Broncos may need 7th coordinator in 7 seasons 

It's become an annual rite of winter in the Rocky Mountains.

With Dennis Allen reportedly preparing to leave Denver to coach the Oakland Raiders, the Broncos may soon find themselves searching for a seventh defensive coordinator in seven seasons.

Other men who have filled the Mile High musical chair in the last six seasons are Larry Coyer (2006), Jim Bates (2007), Bob Slowik (2008), Mike Nolan (2009) and Don Martindale (2010).

The Broncos were hoping they had finally found some continuity with Allen. But the 39-year-old up-and-comer apparently impressed Raiders general manager Reggie McKenzie, much as he dazzled Broncos coach John Fox a year ago when he landed his first coordinator job after rising through the ranks in New Orleans and Atlanta.

Possible replacements for Allen could include Broncos linebackers coach Richard Smith and former Jacksonville Jaguars head coach Jack Del Rio.

Allen helped the Broncos rebound from a dismal 2010 season during which they finished at or near the bottom on most major defensive categories as they staggered to a franchise-worst 4-12 record.

Improving across the board under Allen despite a spate of injuries, most notably in nearly doubling their sack total to 41, the Broncos won the AFC West title and upset Pittsburgh in the playoffs before losing to New England.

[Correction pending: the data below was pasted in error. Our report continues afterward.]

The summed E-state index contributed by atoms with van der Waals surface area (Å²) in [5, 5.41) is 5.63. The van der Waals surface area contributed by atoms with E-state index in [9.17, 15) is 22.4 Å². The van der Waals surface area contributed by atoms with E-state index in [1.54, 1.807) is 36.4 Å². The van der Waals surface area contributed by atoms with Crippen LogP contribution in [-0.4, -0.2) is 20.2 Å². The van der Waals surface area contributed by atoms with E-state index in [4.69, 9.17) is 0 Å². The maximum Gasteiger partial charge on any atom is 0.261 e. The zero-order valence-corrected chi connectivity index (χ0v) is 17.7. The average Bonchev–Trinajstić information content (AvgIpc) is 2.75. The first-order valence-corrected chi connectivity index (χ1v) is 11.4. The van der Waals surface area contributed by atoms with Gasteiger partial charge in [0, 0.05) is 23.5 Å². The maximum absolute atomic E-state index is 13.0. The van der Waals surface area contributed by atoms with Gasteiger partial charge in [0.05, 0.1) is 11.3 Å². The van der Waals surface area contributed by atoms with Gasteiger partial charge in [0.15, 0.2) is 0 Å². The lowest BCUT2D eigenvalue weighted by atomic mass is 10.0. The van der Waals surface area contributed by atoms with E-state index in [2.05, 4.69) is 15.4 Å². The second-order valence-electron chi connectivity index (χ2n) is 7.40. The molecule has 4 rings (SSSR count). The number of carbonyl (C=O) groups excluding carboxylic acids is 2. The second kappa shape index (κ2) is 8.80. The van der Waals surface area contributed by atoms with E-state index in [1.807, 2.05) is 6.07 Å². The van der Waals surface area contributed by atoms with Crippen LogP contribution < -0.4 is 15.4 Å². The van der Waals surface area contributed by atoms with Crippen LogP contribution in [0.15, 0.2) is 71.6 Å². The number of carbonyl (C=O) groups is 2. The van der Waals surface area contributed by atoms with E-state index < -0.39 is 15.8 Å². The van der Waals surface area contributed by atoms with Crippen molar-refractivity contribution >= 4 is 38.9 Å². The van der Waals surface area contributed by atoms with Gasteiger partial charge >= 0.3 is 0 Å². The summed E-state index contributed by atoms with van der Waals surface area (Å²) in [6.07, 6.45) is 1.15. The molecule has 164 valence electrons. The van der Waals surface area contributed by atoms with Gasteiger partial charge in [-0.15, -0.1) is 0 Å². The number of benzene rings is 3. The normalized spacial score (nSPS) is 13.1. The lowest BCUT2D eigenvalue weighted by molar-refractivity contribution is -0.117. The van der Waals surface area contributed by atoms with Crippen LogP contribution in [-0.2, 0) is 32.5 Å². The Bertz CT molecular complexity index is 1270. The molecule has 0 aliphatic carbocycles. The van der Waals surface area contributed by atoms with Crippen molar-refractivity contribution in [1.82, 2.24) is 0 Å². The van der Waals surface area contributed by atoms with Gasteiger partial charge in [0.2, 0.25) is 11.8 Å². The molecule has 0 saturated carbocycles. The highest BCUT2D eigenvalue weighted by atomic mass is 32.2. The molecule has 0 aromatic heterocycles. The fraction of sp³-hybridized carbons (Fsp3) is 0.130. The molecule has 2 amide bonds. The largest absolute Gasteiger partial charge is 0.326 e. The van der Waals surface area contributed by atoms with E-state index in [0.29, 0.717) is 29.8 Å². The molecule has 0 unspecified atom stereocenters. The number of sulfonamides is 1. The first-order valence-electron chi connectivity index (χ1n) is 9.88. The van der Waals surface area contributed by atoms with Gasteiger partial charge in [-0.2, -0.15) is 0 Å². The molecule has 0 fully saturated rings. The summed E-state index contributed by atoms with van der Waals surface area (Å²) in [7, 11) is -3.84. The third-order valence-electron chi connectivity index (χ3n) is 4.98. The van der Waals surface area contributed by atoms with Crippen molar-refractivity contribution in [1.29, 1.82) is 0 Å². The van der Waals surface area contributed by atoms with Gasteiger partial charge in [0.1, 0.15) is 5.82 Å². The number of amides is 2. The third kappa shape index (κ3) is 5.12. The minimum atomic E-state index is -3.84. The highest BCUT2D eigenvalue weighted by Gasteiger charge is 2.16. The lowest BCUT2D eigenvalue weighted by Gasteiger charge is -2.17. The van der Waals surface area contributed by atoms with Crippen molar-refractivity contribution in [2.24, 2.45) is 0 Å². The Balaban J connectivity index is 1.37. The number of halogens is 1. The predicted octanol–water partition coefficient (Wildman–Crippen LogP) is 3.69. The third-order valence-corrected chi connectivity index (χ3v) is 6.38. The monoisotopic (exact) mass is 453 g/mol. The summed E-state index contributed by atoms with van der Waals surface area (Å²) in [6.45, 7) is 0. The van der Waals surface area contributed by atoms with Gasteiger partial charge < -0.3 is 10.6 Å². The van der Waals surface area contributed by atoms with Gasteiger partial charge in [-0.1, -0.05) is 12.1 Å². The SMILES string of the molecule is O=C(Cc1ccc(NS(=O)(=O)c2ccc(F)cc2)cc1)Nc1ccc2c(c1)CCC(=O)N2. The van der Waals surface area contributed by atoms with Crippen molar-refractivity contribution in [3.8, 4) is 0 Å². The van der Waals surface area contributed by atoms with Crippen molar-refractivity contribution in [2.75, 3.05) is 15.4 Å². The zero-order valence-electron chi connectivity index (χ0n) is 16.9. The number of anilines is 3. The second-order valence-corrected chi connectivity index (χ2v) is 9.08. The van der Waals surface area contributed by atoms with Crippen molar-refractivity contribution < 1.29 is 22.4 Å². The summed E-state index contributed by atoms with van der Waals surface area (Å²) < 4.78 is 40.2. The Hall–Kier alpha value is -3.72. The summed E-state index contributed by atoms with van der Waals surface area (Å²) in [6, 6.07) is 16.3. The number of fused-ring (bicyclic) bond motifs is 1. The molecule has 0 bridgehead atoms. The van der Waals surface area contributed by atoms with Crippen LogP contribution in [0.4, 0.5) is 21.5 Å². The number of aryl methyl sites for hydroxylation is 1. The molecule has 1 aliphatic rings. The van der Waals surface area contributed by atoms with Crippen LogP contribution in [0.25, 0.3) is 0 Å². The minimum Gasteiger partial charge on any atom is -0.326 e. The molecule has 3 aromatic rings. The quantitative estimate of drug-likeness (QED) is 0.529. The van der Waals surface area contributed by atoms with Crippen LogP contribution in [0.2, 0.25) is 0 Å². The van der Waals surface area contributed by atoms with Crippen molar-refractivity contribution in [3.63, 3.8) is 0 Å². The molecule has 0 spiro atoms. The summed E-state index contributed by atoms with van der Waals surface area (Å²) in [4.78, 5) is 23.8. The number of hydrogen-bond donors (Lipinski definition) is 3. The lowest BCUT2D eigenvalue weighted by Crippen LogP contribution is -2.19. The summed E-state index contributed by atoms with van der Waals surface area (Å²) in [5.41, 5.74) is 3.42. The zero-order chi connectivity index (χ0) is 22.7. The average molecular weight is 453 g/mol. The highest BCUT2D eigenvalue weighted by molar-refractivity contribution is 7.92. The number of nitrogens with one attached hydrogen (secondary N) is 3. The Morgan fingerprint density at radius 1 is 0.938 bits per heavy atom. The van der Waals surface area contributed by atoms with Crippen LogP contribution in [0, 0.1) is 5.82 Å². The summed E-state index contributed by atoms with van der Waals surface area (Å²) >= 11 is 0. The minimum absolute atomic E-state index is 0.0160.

The Raiders hadn't discussed the Allen reports as of Wednesday, and the Broncos have been mum on the matter since reports surfaced Tuesday night that the Raiders and Allen were hammering out details of a contract.

At his season-ending news conference last week, however, Fox said Allen deserved the opportunity to interview for NFL head coaching jobs and he praised Allen for the work he did "with the lack of an offseason, a pretty radical change on defense going from the 3-4 to the 4-3."

"So, I thought he did a tremendous job," Fox said.

A week ago, it appeared the coordinator the Broncos would lose this offseason was Mike McCoy, who drew interest from the St. Louis Rams and Miami Dolphins, as well as the Raiders, for the work he did in adapting Denver's offense midseason to fit the unique skill set of scrambling quarterback Tim Tebow.

The Rams and Raiders sought permission from the Broncos to speak with both of their coordinators, and Fox insisted losing one or both this offseason wouldn't stunt the team's progress.

"That's my job, to bring in replacement coaches, if it were to get to that," Fox said last week. "It's no different than a year ago, when it was my job to hire them. Anytime you win, it's a tribute to that success and you're going to lose coaches and you've got to find good replacements."

The leading in-house candidate is Smith, who previously served as defensive coordinator in Miami and Houston, and another strong possibility is Del Rio, who was fired as the Jaguars' head coach in November.

Del Rio was Fox's first defensive coordinator in Carolina in 2002, and he also left after one season, when he was hired by Jacksonville. His departure didn't bother the Panthers, who promoted defensive line coach Mike Trgovac and went to the Super Bowl in 2003, losing 32-29 to New England on a last-second field goal.

As Broncos players cleared out their lockers last week, they praised the work Allen had done in quickly turning things around in Denver.

Star cornerback Champ Bailey said he was glad Allen was drawing interest from around the league, "but at the same time, to be selfish, I want him to be here because I want that stability."

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Connect with AP Pro Football Writer Arnie Stapleton on Twitter: http://twitter.com/arniestapleton

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